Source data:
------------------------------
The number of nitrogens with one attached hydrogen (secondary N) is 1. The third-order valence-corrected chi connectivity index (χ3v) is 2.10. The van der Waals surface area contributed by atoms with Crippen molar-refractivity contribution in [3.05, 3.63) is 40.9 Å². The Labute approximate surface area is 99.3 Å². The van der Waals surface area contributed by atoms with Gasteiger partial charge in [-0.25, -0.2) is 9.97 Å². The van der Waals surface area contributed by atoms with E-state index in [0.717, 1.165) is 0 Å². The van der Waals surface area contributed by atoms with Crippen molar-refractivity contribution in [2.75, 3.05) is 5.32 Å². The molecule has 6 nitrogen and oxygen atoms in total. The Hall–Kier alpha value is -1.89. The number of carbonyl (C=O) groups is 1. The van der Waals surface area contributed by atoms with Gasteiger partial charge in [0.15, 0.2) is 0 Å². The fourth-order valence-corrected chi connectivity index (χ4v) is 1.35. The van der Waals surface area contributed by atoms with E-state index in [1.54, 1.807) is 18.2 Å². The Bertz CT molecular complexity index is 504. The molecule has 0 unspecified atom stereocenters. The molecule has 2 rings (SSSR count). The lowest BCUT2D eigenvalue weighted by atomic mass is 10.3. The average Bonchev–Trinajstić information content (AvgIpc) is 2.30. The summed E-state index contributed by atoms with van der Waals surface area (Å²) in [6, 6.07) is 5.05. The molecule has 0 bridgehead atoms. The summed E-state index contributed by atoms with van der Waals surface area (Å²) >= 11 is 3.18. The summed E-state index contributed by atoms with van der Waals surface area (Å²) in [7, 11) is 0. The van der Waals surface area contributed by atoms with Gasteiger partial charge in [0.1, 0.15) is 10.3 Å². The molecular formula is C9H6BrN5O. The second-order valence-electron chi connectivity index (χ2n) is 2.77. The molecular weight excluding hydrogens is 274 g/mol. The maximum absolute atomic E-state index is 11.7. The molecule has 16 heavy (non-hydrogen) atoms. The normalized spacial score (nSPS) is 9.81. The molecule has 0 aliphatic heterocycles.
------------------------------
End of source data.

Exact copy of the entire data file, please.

The number of nitrogens with one attached hydrogen (secondary N) is 1. The third-order valence-corrected chi connectivity index (χ3v) is 2.10. The van der Waals surface area contributed by atoms with Crippen molar-refractivity contribution in [3.05, 3.63) is 40.9 Å². The Labute approximate surface area is 99.3 Å². The van der Waals surface area contributed by atoms with Gasteiger partial charge in [-0.25, -0.2) is 9.97 Å². The van der Waals surface area contributed by atoms with E-state index in [0.717, 1.165) is 0 Å². The van der Waals surface area contributed by atoms with Crippen molar-refractivity contribution in [2.75, 3.05) is 5.32 Å². The molecule has 6 nitrogen and oxygen atoms in total. The Hall–Kier alpha value is -1.89. The number of carbonyl (C=O) groups is 1. The van der Waals surface area contributed by atoms with Gasteiger partial charge in [0.15, 0.2) is 0 Å². The fourth-order valence-corrected chi connectivity index (χ4v) is 1.35. The van der Waals surface area contributed by atoms with E-state index in [1.54, 1.807) is 18.2 Å². The Bertz CT molecular complexity index is 504. The molecule has 0 unspecified atom stereocenters. The molecule has 2 rings (SSSR count). The lowest BCUT2D eigenvalue weighted by atomic mass is 10.3. The average Bonchev–Trinajstić information content (AvgIpc) is 2.30. The summed E-state index contributed by atoms with van der Waals surface area (Å²) in [6, 6.07) is 5.05. The molecule has 0 bridgehead atoms. The summed E-state index contributed by atoms with van der Waals surface area (Å²) >= 11 is 3.18. The summed E-state index contributed by atoms with van der Waals surface area (Å²) in [7, 11) is 0. The van der Waals surface area contributed by atoms with Gasteiger partial charge in [0.1, 0.15) is 10.3 Å². The molecular formula is C9H6BrN5O. The second-order valence-electron chi connectivity index (χ2n) is 2.77. The molecular weight excluding hydrogens is 274 g/mol. The maximum absolute atomic E-state index is 11.7. The molecule has 16 heavy (non-hydrogen) atoms. The normalized spacial score (nSPS) is 9.81. The molecule has 0 aliphatic heterocycles.